up the thoughts and care which we should lay out upon things spiritual and heavenly, but this body and its life? What pleasures are they that steal away men's hearts from the heavenly pleasures of faith, hope, and love, but the pleasures of this flesh? This draweth us to sin; this hindereth us from and in our duty. This body hath its interest which must be minded, and its inordinate appetite which must be pleased; or else what murmurings and disquiet must we expect. Were it not for bodily interest, and its temptations, how much more innocently and holily might I live! I should have nothing to care for, but to please God, and to be pleased in him, were it not for the care of this bodily life. What employment should my will and love have, but to delight in God, and love him and his interest, were it not for the love of the body, and its concerns? By this the mind is darkened, and the thoughts diverted: by this our wills are perverted and corrupted, and, by loving things corporeal, contract a strangeness and aversion from things spiritual; by this, heart and time are alienated from God; our guilt is increased, and our heavenly desire and hopes destroyed; life made unholy and uncomfortable, and death made terrible; God and our souls separated, and life eternal set by, and in danger of being utterly lost. I know that it is the sinful soul that is in all this the chief cause and agent; but what is it but bodily interest that is its temptation, bait, and end? What but the body, and its life, and its pleasure, is the chief, objective, alluring cause of all this sin and misery? And shall I take such a body to be better than heaven, or be loth to be loosed from so troublesome a yoke-fellow, or to be separated from so burdensome and dangerous a companion.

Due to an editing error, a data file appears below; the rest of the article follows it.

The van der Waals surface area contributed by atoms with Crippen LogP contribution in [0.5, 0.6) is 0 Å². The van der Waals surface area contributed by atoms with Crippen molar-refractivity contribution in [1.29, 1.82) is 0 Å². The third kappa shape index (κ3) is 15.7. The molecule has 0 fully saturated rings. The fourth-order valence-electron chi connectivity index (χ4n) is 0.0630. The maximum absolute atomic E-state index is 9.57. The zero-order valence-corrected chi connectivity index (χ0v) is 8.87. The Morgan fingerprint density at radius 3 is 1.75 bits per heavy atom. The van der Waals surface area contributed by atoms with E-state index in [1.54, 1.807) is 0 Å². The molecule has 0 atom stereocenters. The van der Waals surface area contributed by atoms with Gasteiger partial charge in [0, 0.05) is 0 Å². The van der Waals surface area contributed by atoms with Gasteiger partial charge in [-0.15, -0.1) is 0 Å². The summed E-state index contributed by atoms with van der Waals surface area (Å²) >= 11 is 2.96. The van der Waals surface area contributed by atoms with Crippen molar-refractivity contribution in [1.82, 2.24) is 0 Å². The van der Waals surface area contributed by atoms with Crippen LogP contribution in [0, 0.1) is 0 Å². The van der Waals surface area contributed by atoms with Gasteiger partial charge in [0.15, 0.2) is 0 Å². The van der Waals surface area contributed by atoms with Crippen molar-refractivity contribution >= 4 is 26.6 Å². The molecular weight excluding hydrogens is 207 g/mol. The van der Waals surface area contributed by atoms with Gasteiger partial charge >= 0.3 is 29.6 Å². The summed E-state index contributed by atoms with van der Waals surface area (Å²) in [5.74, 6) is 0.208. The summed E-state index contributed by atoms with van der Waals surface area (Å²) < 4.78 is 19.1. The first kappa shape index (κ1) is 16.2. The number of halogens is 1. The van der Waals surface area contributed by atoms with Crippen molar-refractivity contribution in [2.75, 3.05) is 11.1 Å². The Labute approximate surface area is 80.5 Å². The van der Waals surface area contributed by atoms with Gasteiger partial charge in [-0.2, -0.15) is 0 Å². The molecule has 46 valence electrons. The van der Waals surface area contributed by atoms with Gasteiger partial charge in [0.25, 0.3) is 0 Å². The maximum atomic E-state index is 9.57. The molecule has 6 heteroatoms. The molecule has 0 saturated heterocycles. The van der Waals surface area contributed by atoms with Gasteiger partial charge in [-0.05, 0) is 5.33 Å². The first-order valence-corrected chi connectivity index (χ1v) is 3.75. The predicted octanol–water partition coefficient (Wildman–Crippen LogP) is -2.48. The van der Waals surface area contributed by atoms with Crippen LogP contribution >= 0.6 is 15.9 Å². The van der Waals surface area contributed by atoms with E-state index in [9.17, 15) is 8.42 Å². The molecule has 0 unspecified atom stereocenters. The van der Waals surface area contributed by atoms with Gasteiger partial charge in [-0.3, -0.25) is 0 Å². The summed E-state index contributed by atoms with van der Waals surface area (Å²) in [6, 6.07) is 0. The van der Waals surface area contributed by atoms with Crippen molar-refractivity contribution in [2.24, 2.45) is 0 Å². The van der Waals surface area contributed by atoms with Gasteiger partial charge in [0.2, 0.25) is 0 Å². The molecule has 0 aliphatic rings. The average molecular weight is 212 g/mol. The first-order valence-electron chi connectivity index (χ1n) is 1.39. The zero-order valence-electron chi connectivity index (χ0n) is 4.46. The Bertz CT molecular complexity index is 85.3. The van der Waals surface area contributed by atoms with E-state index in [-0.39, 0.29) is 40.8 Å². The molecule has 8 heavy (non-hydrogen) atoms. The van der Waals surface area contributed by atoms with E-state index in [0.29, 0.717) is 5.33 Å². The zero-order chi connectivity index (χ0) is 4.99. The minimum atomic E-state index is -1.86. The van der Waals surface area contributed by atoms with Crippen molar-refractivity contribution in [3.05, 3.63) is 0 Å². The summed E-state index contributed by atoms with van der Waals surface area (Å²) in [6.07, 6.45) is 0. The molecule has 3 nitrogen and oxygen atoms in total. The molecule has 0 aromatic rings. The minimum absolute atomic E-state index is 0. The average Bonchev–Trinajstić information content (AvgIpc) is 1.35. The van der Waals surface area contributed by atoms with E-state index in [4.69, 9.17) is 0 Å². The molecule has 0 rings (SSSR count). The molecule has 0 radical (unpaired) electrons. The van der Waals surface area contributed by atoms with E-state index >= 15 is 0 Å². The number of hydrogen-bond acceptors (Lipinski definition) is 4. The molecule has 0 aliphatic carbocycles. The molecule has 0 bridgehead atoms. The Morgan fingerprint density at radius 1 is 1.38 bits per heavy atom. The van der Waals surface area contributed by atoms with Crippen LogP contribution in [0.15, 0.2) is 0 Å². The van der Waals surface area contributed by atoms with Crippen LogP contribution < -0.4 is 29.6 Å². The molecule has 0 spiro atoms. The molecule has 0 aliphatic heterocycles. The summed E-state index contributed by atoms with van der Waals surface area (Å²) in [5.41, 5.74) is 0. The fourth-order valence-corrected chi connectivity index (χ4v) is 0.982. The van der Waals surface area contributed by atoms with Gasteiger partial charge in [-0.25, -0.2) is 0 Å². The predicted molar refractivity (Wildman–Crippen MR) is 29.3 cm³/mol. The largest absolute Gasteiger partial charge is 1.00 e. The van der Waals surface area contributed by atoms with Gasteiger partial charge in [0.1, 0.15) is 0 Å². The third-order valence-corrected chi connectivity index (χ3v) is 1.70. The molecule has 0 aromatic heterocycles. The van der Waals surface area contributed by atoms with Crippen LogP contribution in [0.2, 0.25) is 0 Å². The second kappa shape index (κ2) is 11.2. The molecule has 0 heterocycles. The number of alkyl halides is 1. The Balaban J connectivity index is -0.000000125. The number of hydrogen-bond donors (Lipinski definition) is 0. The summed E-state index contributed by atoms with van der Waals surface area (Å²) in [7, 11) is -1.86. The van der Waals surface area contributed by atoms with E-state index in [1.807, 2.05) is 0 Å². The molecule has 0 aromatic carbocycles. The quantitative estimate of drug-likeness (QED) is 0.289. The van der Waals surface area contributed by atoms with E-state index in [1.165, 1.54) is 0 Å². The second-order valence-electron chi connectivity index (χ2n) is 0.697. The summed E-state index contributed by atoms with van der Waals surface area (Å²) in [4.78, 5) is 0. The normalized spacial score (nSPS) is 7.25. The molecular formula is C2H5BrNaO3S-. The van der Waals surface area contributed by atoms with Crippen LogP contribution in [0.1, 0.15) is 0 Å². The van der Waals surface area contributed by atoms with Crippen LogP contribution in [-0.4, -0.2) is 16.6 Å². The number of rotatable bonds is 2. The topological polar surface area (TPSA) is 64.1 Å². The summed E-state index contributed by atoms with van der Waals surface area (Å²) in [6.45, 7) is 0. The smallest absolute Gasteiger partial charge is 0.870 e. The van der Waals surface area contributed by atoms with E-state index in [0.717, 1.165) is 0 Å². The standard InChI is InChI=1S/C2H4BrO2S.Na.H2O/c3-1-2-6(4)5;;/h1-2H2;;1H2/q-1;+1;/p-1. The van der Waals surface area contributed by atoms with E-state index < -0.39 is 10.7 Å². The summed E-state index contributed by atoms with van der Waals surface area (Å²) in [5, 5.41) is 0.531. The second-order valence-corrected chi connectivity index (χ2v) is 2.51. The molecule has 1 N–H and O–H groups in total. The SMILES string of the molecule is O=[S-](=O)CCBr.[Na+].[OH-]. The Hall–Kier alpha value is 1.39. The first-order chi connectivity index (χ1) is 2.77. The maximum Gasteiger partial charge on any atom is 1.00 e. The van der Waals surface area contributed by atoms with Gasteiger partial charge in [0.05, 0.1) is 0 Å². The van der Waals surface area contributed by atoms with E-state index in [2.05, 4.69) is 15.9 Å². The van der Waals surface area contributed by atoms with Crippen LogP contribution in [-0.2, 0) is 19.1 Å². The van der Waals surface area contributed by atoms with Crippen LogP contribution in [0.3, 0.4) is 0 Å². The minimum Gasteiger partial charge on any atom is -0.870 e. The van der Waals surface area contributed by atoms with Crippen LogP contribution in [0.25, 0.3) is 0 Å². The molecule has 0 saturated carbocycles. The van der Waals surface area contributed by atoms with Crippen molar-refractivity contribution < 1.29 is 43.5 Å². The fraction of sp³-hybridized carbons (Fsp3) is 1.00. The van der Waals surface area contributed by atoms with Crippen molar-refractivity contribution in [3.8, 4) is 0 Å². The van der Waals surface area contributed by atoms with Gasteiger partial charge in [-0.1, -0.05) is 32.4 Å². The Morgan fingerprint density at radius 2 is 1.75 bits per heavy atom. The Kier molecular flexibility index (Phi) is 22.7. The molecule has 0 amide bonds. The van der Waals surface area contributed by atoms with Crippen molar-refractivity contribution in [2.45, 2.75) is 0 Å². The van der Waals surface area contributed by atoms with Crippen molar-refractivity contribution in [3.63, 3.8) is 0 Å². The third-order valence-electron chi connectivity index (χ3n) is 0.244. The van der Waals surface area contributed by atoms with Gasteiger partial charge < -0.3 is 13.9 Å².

Sect. 3. Obj. But I know this habitation, but the next I know not. I have long been acquainted with this body, and this world, but the next I am unacquainted with.

Ans. 1. If you know it, you know all that of it which I have mentioned before; you know it to be a burden and snare; I am sure I know, by long experience, that this flesh hath been a painful lodging to my soul, and this world as a tumultuous ocean, or like the uncertain and stormy region of the air. And well he deserveth bondage, pain, and enmity, who will love them because he is acquainted with them, and is loth to leave them because he hath had them long, and is afraid of being well because he hath been long sick.